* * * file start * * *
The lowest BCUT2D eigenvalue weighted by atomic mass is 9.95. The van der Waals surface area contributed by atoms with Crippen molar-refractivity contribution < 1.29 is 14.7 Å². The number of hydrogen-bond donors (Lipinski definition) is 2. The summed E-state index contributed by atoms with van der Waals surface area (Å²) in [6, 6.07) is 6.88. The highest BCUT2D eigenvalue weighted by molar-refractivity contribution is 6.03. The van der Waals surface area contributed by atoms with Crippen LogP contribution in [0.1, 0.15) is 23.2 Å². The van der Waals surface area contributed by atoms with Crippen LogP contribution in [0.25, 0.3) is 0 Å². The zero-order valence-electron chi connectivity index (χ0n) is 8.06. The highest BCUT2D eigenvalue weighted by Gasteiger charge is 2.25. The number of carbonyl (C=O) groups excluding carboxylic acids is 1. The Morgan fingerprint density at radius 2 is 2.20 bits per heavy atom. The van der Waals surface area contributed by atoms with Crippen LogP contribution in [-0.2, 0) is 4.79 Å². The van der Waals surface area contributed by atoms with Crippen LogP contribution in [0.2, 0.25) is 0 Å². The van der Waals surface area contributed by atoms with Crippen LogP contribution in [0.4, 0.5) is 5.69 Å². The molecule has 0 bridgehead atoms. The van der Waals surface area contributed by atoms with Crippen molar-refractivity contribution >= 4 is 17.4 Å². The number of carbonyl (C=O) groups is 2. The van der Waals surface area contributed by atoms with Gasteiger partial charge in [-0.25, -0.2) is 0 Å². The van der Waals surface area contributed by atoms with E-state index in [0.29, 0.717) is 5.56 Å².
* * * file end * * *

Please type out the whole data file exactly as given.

The lowest BCUT2D eigenvalue weighted by atomic mass is 9.95. The van der Waals surface area contributed by atoms with Crippen molar-refractivity contribution < 1.29 is 14.7 Å². The number of hydrogen-bond donors (Lipinski definition) is 2. The summed E-state index contributed by atoms with van der Waals surface area (Å²) in [6, 6.07) is 6.88. The highest BCUT2D eigenvalue weighted by molar-refractivity contribution is 6.03. The van der Waals surface area contributed by atoms with Crippen LogP contribution in [0.1, 0.15) is 23.2 Å². The van der Waals surface area contributed by atoms with Crippen LogP contribution in [0.25, 0.3) is 0 Å². The zero-order valence-electron chi connectivity index (χ0n) is 8.06. The highest BCUT2D eigenvalue weighted by Gasteiger charge is 2.25. The number of carbonyl (C=O) groups excluding carboxylic acids is 1. The Morgan fingerprint density at radius 2 is 2.20 bits per heavy atom. The van der Waals surface area contributed by atoms with Crippen LogP contribution in [-0.2, 0) is 4.79 Å². The van der Waals surface area contributed by atoms with Crippen LogP contribution in [0.2, 0.25) is 0 Å². The van der Waals surface area contributed by atoms with Crippen LogP contribution in [0.4, 0.5) is 5.69 Å². The molecule has 0 bridgehead atoms. The van der Waals surface area contributed by atoms with Crippen molar-refractivity contribution >= 4 is 17.4 Å². The number of carbonyl (C=O) groups is 2. The van der Waals surface area contributed by atoms with Gasteiger partial charge in [-0.25, -0.2) is 0 Å². The van der Waals surface area contributed by atoms with E-state index in [0.29, 0.717) is 5.56 Å².